Belle was in a unique situation. She was a slave, but she was also the daughter of the plantation owner. This was a common occurrence, but in Belle’s case her father recognized her as his child. It was only his wife and children who didn’t know Belle’s true identity, which would cause major problems later on in the novel. All of Belle’s “family” in the slave quarters would constantly tell to ask for her free papers, and Belle didn’t want to until it was too late. Belle’s excuse was she didn’t want to leave her family and home. As understandable as that may be, it’s inconceivable that someone owned as a slave wouldn’t want the opportunity to be free. Belle was light enough that she could have passed for white if she wanted to. Her father wanted to give Belle her freedom so she could live in the North and have every conceivable opportunity. As a businessman, Belle would have been able to see her father, and could have escaped the dangerous situation she was in. Instead, she wanted to live on a plantation where her step-mother believed she was her husband’s mistress, and live in constant danger of being raped by the overseer.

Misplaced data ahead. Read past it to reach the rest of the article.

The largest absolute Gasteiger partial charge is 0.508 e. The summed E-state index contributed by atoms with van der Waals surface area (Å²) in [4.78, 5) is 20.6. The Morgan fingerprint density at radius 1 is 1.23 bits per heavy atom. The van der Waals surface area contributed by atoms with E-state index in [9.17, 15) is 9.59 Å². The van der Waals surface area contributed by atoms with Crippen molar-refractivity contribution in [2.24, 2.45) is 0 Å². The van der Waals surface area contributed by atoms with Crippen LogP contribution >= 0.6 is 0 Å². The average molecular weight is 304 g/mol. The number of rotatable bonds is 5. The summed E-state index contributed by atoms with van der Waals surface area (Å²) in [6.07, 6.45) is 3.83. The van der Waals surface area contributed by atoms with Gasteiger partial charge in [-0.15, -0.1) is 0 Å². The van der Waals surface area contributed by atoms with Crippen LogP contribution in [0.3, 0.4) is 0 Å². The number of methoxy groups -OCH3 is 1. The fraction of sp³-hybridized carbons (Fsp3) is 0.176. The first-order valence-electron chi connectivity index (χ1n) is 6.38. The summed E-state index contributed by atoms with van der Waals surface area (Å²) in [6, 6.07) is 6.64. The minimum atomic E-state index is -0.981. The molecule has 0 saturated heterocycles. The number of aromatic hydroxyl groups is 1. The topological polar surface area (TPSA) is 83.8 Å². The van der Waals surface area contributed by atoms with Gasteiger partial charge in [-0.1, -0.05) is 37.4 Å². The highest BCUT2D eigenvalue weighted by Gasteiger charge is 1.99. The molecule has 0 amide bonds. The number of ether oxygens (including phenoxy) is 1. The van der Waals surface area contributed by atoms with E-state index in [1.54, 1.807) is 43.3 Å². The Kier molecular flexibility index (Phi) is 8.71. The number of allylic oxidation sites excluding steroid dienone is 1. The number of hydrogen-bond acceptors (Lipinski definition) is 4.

While entertaining, The Kitchen House read like a tv melodrama of misunderstandings, missed opportunities, and violence that would make a great Lifetime Movie. Even though Grissom did capture some of the era during the chapters where Lavinia lived up north, but for the most part is read like antebellum romanticism of times gone by. Instead of the true horrors of slavery, we got slave celebrations and rebellions. If you want to read Gone With the Wind gone bad, then by all means, check this one out. If not, I’d say give it a hard pass.
This is my fourth completed review for the 2014 Historical Fiction Challenge.

Rating Report
Overall: 2.5

About Kathleen Grissom

Born Kathleen Doepker, Grissom was privileged as a child to be raised in Annaheim, Saskatchewan, a hamlet on the plains of Canada. Although she lived in a small, tightly knit Roman Catholic community, she was fortunate to have parents who were open to other religions and cultures. Since television was not a luxury her household could afford, books were the windows that expanded her world.

Throughout her high school years Simon Lizee, a poet of merit, taught her literature and it was he who encouraged her to write. After graduating from nursing school, Kathleen left for Montreal and there worked on staff at the Royal Vic Hospital. Eventually she married and came to the United States.

It wasn’t until after giving birth to her daughter, Erin, that Kathleen finally worked up enough courage to submit a short story to Family Circle, and received a rejection note.

Later Grissom restored an old plantation home, and began to research the history of her home and the land that surrounded it. When she discovered the notation ‘Negro Hill’ on an old map, she was fascinated and began to pursue the research and writing of the story that is now The Kitchen House.